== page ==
As the climate crisis continues to worsen, the list of its impacts continues to grow. The latest: A recent study conducted by the Centers for Disease Control and Prevention (CDC) found that warming waters and temperatures are pushing brain-eating amoebas northward. The report, published Wednesday in the journal Emerging Infectious Diseases, stated that while the rate of annual infections hasn't increased, the geographic location of the infections has steadily moved from the South toward more Midwestern states.
You may have heard of brain-eating amoebas before. Although they're rare, it feels like they hit the news every year, when unsuspecting swimmers fall victim to the deadly infections. This past September, a 13-year-old boy died from an amoeba after vacationing in Florida, and a 6-year-old boy died in Texas after playing in a city-operated "splash pad."
Formally known as Naegleria fowleri, the amoeba can be absolutely brutal for folks who enjoy a good swim. N. fowleri loves to lurk in warm freshwater, like lakes and rivers, and can infect a swimmer when the water goes up their nose. The amoeba follows the water up the nasal canal and enters the brain, causing an illness called primary amebic meningoencephalitis (PAM) — a disease that's almost always fatal. There are only four known survivors of PAM in the U.S., one of whom ended up with permanent brain damage.
Thankfully, you can't get an infection from drinking contaminated water; it only happens when water enters the nose. That's not much comfort for swimmers, though.
For the recently released study, CDC researchers studied four decades' worth of data related to N. fowleri infections in the U.S., spanning from 1978 to 2018. They selected 85 cases that fit their criteria — ones that stemmed from water infections and had location data — and noted them on a map. The scientists also took a look at the environment and weather at the time of infection.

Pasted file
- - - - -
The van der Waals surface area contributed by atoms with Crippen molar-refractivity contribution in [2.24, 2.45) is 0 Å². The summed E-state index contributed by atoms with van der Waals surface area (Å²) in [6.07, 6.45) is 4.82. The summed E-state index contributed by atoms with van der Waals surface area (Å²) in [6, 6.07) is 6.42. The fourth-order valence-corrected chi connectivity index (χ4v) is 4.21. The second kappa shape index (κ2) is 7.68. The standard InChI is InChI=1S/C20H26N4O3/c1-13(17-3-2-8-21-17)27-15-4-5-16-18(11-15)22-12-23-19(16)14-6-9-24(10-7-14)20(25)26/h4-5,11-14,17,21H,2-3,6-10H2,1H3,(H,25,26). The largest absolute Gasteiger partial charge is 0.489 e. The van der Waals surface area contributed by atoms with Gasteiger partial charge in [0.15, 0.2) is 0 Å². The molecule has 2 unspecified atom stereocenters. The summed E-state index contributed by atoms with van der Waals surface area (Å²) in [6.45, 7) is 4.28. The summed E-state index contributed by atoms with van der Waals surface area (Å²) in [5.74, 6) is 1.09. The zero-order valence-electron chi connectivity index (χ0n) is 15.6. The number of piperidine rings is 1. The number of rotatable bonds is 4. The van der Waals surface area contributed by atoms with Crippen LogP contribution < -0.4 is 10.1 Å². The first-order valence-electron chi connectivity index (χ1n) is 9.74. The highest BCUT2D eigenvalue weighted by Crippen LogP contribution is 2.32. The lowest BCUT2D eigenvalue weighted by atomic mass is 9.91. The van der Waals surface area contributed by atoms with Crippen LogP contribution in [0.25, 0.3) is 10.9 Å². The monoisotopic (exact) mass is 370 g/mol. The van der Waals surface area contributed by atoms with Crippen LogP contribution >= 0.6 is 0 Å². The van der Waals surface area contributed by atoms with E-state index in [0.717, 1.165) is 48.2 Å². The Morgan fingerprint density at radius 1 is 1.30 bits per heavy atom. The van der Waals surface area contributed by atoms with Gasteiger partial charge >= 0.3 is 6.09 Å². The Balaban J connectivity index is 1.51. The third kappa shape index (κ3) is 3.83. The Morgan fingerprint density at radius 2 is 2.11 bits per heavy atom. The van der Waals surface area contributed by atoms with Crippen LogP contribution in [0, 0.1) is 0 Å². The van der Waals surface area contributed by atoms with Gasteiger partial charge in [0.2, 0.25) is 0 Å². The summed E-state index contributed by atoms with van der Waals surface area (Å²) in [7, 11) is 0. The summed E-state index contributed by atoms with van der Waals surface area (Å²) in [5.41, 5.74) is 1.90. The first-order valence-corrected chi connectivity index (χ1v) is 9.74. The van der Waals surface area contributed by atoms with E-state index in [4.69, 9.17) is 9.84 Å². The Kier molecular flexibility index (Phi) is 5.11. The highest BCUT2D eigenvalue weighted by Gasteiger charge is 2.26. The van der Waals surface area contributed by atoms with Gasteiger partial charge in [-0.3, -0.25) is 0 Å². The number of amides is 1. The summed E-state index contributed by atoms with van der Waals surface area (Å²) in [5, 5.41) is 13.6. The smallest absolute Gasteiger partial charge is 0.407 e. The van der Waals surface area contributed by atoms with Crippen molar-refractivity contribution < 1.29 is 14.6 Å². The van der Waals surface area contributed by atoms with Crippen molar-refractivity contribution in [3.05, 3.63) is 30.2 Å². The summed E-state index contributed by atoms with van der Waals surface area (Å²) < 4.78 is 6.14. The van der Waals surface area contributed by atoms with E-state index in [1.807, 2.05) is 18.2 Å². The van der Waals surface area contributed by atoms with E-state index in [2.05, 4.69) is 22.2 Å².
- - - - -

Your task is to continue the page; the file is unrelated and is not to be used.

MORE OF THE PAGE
Although most of the earlier N. fowleri infections occurred in southern states, recent infections have been documented as far north as Minnesota. Other states with notable cases included Indiana and Kansas. The research team also learned that each location experienced an average two weeks of higher-than-normal air temperatures leading up to the infections.
"It is possible that rising temperatures and consequent increases in recreational water use, such as swimming and water sports, could contribute to the changing epidemiology of PAM," the authors concluded. In other words, the increase of swimming-friendly temps caused by climate change are a win for brain-eating amoeba.
Unfortunately, we still don't have a consistent way to track the risk of PAM infections or calculate the number of amoeba in the water. "It is unknown why certain persons become infected with the amoeba while millions of others exposed to warm recreational fresh waters do not, including those who were swimming with people who became infected," the CDC website states.
It's one big reason why this study is important, particularly as the climate crisis continues to warm parts of the nation. By figuring out the amoeba's ideal living conditions, epidemiologists can better identify circumstances when outdoor swimming is riskiest and keep the number of infections low.